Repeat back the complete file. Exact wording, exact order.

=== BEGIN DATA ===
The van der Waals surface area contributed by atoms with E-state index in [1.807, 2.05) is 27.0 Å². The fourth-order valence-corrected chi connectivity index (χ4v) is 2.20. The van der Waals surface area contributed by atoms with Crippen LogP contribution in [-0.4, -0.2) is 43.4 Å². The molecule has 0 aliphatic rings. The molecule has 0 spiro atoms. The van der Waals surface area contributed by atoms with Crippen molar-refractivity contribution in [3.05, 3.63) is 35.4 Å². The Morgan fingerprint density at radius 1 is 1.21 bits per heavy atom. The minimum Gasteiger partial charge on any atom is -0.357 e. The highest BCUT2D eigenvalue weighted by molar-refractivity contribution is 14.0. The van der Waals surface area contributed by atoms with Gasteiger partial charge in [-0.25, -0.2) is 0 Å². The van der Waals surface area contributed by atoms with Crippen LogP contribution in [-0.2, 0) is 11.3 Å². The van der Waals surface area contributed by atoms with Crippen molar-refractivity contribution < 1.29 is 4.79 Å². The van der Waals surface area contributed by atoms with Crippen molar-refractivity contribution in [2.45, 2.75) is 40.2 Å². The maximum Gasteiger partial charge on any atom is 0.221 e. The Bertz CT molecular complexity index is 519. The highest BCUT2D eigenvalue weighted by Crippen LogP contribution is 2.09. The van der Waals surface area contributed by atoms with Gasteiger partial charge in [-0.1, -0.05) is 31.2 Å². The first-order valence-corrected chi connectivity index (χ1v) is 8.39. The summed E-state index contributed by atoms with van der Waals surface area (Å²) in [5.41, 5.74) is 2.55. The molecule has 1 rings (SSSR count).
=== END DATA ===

The van der Waals surface area contributed by atoms with E-state index in [1.807, 2.05) is 27.0 Å². The fourth-order valence-corrected chi connectivity index (χ4v) is 2.20. The van der Waals surface area contributed by atoms with Crippen LogP contribution in [-0.4, -0.2) is 43.4 Å². The molecule has 0 aliphatic rings. The molecule has 0 spiro atoms. The van der Waals surface area contributed by atoms with Crippen molar-refractivity contribution in [3.05, 3.63) is 35.4 Å². The Morgan fingerprint density at radius 1 is 1.21 bits per heavy atom. The minimum Gasteiger partial charge on any atom is -0.357 e. The highest BCUT2D eigenvalue weighted by molar-refractivity contribution is 14.0. The van der Waals surface area contributed by atoms with Gasteiger partial charge in [-0.25, -0.2) is 0 Å². The van der Waals surface area contributed by atoms with Crippen LogP contribution in [-0.2, 0) is 11.3 Å². The van der Waals surface area contributed by atoms with Crippen molar-refractivity contribution < 1.29 is 4.79 Å². The van der Waals surface area contributed by atoms with Crippen molar-refractivity contribution in [2.45, 2.75) is 40.2 Å². The maximum Gasteiger partial charge on any atom is 0.221 e. The Bertz CT molecular complexity index is 519. The highest BCUT2D eigenvalue weighted by Crippen LogP contribution is 2.09. The van der Waals surface area contributed by atoms with Gasteiger partial charge in [-0.1, -0.05) is 31.2 Å². The first-order valence-corrected chi connectivity index (χ1v) is 8.39. The summed E-state index contributed by atoms with van der Waals surface area (Å²) in [5.41, 5.74) is 2.55. The molecule has 1 rings (SSSR count).